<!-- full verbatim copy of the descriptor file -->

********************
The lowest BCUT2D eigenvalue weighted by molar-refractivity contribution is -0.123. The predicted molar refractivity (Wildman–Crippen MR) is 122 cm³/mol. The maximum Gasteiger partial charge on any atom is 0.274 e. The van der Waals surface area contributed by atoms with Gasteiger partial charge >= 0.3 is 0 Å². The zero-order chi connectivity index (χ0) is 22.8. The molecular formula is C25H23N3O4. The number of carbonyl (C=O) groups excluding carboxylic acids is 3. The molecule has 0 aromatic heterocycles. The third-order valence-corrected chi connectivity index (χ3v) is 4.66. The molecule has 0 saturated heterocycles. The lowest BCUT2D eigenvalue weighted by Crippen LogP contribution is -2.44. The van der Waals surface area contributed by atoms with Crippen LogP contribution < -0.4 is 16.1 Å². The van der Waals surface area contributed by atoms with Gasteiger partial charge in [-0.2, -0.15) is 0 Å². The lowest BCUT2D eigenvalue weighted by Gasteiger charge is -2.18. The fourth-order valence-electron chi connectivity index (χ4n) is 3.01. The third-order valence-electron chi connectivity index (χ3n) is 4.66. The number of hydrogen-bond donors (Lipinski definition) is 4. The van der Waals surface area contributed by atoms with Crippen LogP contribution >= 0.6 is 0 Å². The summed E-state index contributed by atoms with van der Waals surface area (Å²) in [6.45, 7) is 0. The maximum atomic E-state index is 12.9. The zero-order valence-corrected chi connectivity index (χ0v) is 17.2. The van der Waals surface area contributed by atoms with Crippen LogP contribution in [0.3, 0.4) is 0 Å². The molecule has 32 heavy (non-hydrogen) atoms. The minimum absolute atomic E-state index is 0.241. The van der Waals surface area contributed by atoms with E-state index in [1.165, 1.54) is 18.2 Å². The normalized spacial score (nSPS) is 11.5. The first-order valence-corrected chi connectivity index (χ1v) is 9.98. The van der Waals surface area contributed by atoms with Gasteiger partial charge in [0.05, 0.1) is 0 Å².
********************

The lowest BCUT2D eigenvalue weighted by molar-refractivity contribution is -0.123. The predicted molar refractivity (Wildman–Crippen MR) is 122 cm³/mol. The maximum Gasteiger partial charge on any atom is 0.274 e. The van der Waals surface area contributed by atoms with Gasteiger partial charge >= 0.3 is 0 Å². The zero-order chi connectivity index (χ0) is 22.8. The molecular formula is C25H23N3O4. The number of carbonyl (C=O) groups excluding carboxylic acids is 3. The molecule has 0 aromatic heterocycles. The third-order valence-corrected chi connectivity index (χ3v) is 4.66. The molecule has 0 saturated heterocycles. The lowest BCUT2D eigenvalue weighted by Crippen LogP contribution is -2.44. The van der Waals surface area contributed by atoms with Crippen LogP contribution < -0.4 is 16.1 Å². The van der Waals surface area contributed by atoms with Gasteiger partial charge in [-0.2, -0.15) is 0 Å². The lowest BCUT2D eigenvalue weighted by Gasteiger charge is -2.18. The fourth-order valence-electron chi connectivity index (χ4n) is 3.01. The third-order valence-electron chi connectivity index (χ3n) is 4.66. The number of hydrogen-bond donors (Lipinski definition) is 4. The van der Waals surface area contributed by atoms with Crippen LogP contribution >= 0.6 is 0 Å². The summed E-state index contributed by atoms with van der Waals surface area (Å²) in [6.45, 7) is 0. The maximum atomic E-state index is 12.9. The zero-order valence-corrected chi connectivity index (χ0v) is 17.2. The van der Waals surface area contributed by atoms with Crippen LogP contribution in [0.3, 0.4) is 0 Å². The molecule has 32 heavy (non-hydrogen) atoms. The minimum absolute atomic E-state index is 0.241. The van der Waals surface area contributed by atoms with E-state index in [1.165, 1.54) is 18.2 Å². The normalized spacial score (nSPS) is 11.5. The first-order valence-corrected chi connectivity index (χ1v) is 9.98. The van der Waals surface area contributed by atoms with Gasteiger partial charge in [0.05, 0.1) is 0 Å².